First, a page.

The classic damsel in distress is a weak, passive character who lacks agency—there to make the male hero look heroic. In our modern times, many have criticized this trope, and tried to leave her behind. But as we’ve tried to correct this trope, there’s been an increase in borderline Mary Sue type characters who are almost too strong, too perfect, and not relatable. Here’s our take on the damsel in distress, and how in trying to fight against this originally sexist trope, we’ve created new problems that need to be solved.
The damsel in distress character has fallen majorly out of fashion—and for good reason – but have we overcorrected against her?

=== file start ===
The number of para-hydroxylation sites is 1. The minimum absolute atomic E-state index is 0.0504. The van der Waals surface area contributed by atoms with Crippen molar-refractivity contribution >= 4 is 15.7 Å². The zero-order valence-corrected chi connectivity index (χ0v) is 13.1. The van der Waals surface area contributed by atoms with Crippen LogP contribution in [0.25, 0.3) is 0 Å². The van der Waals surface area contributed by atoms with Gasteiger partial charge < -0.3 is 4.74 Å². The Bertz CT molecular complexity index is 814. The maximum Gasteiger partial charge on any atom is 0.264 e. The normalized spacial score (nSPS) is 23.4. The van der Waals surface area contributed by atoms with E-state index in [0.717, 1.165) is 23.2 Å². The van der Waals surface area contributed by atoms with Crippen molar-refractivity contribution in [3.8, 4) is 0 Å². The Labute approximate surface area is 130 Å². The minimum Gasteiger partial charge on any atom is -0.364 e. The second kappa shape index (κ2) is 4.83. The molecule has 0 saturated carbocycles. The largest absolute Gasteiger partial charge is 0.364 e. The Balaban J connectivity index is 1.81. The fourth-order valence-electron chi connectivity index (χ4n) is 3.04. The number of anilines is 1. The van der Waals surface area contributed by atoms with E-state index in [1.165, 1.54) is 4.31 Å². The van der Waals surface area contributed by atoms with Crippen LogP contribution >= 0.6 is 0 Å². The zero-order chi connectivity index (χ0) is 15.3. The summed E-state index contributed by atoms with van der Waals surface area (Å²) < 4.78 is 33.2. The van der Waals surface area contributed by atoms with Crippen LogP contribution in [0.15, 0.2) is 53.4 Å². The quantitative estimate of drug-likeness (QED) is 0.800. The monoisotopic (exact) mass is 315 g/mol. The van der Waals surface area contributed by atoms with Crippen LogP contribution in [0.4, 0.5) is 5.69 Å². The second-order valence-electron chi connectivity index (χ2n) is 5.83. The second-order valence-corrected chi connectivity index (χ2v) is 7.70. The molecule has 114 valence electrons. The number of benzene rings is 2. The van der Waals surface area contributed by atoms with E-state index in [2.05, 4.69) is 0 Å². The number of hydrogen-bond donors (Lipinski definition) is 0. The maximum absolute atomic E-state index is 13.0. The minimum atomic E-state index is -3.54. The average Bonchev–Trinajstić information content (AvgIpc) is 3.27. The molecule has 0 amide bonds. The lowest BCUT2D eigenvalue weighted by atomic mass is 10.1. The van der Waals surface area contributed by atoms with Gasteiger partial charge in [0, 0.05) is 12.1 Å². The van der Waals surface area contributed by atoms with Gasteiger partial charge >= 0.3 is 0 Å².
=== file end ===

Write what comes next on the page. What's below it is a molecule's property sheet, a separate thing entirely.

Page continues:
The classic damsel in distress is a weak, passive character who lacks agency. Constantly screaming, or in peril, she’s there to make the male hero look heroic. She’s the mission that he needs to fulfill if he is to truly become a hero
Hercules: “I wanna battle some monsters, rescue some damsels, you know, heroic stuff!”
And it’s not just that she’s physically weak, but she’s also often depicted as mentally weak – too emotional, unable to handle the pressure and compose herself to find a way out of the danger herself.
In our modern times, many have criticized this trope, and tried to leave her behind – especially the ways she upholds old-fashioned notions of gender and can’t escape her problems without the help of a man. But as we’ve tried to correct this trope, there’s been an increase in borderline Mary Sue type characters who are almost too strong, too perfect, and – because they seem impervious to suffering – unrelatable.
Michael: “What are we gonna do?”
Alice: “We’re gonna kill every last one of them.” - Resident Evil: The Final Chapter